Can Drinking Coffee Reverse Alcohol's Effect on Your Liver?
Moms who run on coffee and wine, listen up!
I'll admit it: I'm one of those moms who drinks nonfat lattes all day until it's time to switch to wine. So the news that the consumption ofcoffee may actually lower the risk of cirrhosis, a liver condition that can arise from drinking excessive amounts of alcohol and which kills more than one million people every year, pretty much equaled a win-win for me.
Researchers from Southampton University in the U.K. analyzed data from nine studies and found that drinking two cups of java per day reduced the risk of developing cirrhosis by 44 percent, with that number rising to 57 percent for three cups and 65 percent with four.
Bring on the Starbucks!
Even when compared with zero coffee consumption, researchers estimated that just one cup of joe a day represented a 22 percent less chance of developing cirrhosis. "Cirrhosis is potentially fatal and there is no cure as such," said lead author Dr. Oliver Kennedy. "Therefore, it is significant that the risk of developing cirrhosis may be reduced by consumption of coffee, a cheap, ubiquitous, and well-tolerated beverage."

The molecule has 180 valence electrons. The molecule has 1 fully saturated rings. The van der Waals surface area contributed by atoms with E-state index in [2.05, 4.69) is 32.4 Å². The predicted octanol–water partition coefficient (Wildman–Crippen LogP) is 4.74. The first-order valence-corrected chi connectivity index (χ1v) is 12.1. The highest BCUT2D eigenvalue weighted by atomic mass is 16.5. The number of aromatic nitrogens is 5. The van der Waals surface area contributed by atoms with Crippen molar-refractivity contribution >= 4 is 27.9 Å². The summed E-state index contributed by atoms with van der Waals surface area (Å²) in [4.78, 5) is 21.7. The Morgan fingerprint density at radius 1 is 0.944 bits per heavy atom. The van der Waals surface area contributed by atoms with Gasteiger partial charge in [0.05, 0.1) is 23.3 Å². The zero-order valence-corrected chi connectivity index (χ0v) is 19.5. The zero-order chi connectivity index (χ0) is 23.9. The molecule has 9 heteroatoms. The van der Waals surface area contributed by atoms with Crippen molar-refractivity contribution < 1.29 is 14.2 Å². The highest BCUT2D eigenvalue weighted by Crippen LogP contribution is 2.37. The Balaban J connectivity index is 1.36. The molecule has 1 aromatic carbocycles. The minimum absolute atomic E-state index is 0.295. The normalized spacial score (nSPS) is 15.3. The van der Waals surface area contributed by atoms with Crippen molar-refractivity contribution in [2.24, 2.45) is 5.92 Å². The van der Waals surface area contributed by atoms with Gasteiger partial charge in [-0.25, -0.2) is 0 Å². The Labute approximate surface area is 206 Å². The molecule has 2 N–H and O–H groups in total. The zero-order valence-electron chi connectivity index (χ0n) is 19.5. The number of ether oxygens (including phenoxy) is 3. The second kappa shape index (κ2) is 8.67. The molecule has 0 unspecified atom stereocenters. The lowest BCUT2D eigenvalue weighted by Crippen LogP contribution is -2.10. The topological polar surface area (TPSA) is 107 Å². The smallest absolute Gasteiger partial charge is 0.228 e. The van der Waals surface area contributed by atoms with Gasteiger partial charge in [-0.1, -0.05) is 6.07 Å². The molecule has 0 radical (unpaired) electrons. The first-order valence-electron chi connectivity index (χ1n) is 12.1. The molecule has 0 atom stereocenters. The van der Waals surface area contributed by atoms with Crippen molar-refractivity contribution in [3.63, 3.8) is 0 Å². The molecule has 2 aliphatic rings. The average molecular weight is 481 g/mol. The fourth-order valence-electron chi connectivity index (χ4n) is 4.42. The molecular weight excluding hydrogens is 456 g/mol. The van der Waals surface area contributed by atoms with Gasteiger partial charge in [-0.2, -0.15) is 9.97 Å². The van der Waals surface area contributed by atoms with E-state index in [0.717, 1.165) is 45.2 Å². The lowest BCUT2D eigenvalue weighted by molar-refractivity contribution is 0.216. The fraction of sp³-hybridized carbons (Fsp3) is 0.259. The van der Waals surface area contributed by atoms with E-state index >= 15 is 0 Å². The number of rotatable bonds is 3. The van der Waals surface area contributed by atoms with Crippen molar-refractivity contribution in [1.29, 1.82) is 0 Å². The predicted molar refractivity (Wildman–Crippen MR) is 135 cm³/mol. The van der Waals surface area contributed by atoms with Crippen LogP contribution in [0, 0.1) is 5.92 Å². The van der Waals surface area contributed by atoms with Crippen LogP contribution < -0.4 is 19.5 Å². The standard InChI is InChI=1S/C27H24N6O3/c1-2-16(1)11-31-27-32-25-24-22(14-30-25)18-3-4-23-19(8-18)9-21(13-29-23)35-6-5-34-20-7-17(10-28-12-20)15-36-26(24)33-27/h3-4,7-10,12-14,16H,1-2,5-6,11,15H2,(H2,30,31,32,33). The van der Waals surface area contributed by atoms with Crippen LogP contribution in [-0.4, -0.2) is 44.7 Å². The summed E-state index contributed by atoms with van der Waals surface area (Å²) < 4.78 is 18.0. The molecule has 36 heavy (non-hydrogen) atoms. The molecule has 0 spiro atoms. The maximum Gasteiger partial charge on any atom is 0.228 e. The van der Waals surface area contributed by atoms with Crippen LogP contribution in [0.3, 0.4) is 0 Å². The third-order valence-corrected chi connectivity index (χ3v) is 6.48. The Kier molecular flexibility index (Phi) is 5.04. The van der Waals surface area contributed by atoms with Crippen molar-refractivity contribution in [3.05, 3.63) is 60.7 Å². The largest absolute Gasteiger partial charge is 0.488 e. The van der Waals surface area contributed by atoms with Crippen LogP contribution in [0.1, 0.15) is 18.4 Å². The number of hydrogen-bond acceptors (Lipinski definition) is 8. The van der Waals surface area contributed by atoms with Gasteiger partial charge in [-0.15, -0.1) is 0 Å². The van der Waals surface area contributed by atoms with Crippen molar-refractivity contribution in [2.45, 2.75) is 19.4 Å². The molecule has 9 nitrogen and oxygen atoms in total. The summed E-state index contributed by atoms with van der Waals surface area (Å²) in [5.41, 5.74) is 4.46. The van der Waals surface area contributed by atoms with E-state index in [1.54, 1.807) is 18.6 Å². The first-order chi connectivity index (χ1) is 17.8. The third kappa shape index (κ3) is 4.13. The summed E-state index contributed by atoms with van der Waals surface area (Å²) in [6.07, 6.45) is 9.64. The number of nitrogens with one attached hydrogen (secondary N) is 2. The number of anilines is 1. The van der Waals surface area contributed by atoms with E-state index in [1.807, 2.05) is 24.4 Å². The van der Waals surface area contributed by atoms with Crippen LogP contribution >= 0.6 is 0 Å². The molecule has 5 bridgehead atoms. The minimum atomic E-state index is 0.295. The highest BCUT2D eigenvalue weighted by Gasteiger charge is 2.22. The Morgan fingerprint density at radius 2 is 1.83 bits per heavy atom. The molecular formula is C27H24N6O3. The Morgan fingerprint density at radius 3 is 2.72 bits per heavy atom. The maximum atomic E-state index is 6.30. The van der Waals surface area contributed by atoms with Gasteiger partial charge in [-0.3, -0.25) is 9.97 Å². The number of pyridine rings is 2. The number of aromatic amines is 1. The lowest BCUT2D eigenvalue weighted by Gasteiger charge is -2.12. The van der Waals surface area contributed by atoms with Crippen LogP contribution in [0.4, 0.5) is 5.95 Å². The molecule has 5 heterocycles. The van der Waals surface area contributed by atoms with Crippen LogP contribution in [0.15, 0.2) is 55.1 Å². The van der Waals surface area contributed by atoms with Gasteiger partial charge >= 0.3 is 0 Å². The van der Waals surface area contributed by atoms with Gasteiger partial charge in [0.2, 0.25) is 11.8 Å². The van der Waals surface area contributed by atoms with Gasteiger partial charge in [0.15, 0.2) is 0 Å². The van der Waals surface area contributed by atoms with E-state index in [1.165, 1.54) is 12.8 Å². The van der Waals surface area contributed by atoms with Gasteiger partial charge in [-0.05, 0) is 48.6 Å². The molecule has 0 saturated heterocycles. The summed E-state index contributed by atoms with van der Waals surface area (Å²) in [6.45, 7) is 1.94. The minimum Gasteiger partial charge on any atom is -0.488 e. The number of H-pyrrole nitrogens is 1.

Of course, not everything is cut and dry. And while the studies accounted for level of alcohol consumption, the authors caution that not all of them took other cirrhosis risk factors like obesity and diabetes into consideration. It's also not exactly clear whether or not the type of coffee beans used or brewing method matters.
"Coffee is a complex mixture containing hundreds of chemical compounds," Dr. Kennedy said. "And it is unknown which of these is responsible for protecting the liver."
Still. If there's even a small possibility that drinking a few cups of java can cancel out the effects of the booze I'm downing at night, I'm all in.
Now what can we do to counteract our hangovers?